Skyrise Returns to Commission Today For Vote On $9 Million In Taxpayer Support

Skyrise Returns to Commission Today For Vote On $9 Million In Taxpayer Support

Up until October, developer Jeff Berkowitz's audacious plan for a 1,000-foot tall tower on the bay front had sailed through with scant opposition from politicians or residents. The city commission quickly signed off on the Skyrise plan, and voters gave it a green light in August. But then came news that contrary to Mayor Tomas Regalado's very public promises, Skyrise would be asking for millions in taxpayer support.

That revelation has lead to huge headaches for County Mayor Carlos Gimenez and a big speedbump for Skyrise when the county commission stalled out on a vote last month on $9 million in funding.

Today, Skyrise is back in County Hall, and it's anyone's guess if it will garner enough votes to stay alive.

Update: The County Commission has passed the $9 million in funding.

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See also: Miami Taxpayers Could Pay Millions for SkyRise Tower After All

"We're very optimistic that the plan will be approved today," Brian May, a lobbyist working for Berkowitz, tells Riptide. May says his team will make the same pitch it made on Nov. 5, when the commission split 6-6: That the funding will go to nearby infrastructure.

At least one commissioner remains deadset against the plan, though. Commissioner Xavier Suarez tells Riptide he'll vote against the plan again and will do anything possible to stall out the proposal.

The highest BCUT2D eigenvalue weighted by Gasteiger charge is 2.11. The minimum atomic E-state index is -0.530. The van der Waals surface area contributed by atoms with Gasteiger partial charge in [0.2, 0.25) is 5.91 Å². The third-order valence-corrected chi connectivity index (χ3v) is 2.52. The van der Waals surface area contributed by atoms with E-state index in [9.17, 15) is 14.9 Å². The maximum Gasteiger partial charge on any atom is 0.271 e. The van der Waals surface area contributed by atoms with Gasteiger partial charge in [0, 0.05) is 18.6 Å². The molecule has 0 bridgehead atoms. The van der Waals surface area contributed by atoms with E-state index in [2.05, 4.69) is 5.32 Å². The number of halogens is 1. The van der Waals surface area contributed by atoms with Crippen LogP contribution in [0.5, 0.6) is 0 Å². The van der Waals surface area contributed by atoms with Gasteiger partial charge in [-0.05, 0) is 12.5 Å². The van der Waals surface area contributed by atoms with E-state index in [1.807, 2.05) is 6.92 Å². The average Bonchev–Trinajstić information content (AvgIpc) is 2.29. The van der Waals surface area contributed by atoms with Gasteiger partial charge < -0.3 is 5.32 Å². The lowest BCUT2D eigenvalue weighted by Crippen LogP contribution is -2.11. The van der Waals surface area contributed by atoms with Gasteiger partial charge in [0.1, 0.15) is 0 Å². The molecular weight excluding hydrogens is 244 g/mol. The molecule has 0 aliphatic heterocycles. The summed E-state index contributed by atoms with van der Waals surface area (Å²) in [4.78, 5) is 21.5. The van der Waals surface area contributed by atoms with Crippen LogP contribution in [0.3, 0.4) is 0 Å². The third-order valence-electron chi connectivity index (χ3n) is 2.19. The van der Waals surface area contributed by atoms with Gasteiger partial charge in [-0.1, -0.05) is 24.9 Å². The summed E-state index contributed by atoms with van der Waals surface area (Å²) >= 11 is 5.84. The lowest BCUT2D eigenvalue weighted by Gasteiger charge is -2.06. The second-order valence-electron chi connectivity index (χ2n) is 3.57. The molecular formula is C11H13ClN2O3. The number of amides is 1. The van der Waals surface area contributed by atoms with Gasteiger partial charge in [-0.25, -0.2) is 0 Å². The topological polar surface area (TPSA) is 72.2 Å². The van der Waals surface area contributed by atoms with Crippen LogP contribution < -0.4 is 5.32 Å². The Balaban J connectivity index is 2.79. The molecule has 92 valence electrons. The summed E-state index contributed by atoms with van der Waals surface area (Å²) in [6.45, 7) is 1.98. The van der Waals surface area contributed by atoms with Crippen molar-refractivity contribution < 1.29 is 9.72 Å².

"The residents do not want this thing there," Suarez says. "You have two museums, a performing arts center, a sports arena and a beautiful bay front that is now becoming usable. And you're talking about adding what I've described as inverted toenail clipper in the middle?"

There will be two wild card votes on the commission this time around. New Commissioner Daniella Levine Cava replaces the ousted Lynda Bell, who backed the project in the November vote; Javier Souto, meanwhile, was absent from the last vote but is expected on the dais today.

Berkowitz has pitched the tower as a major attraction for downtown, with a 650-foot drop ride and a 570-foot bungee jump as well as restaurants and an observation tower atop the massive structure. He's also promised improvements to the decaying Bayside Marketplace nearby.

But doubts remain about his projections that millions of tourists would frequent the site, and anger is strong over what many see as broken promises by the developer and Regalado not to use taxpayer cash on the deal.

Update: The commission passed the deal with just three no votes this time around:

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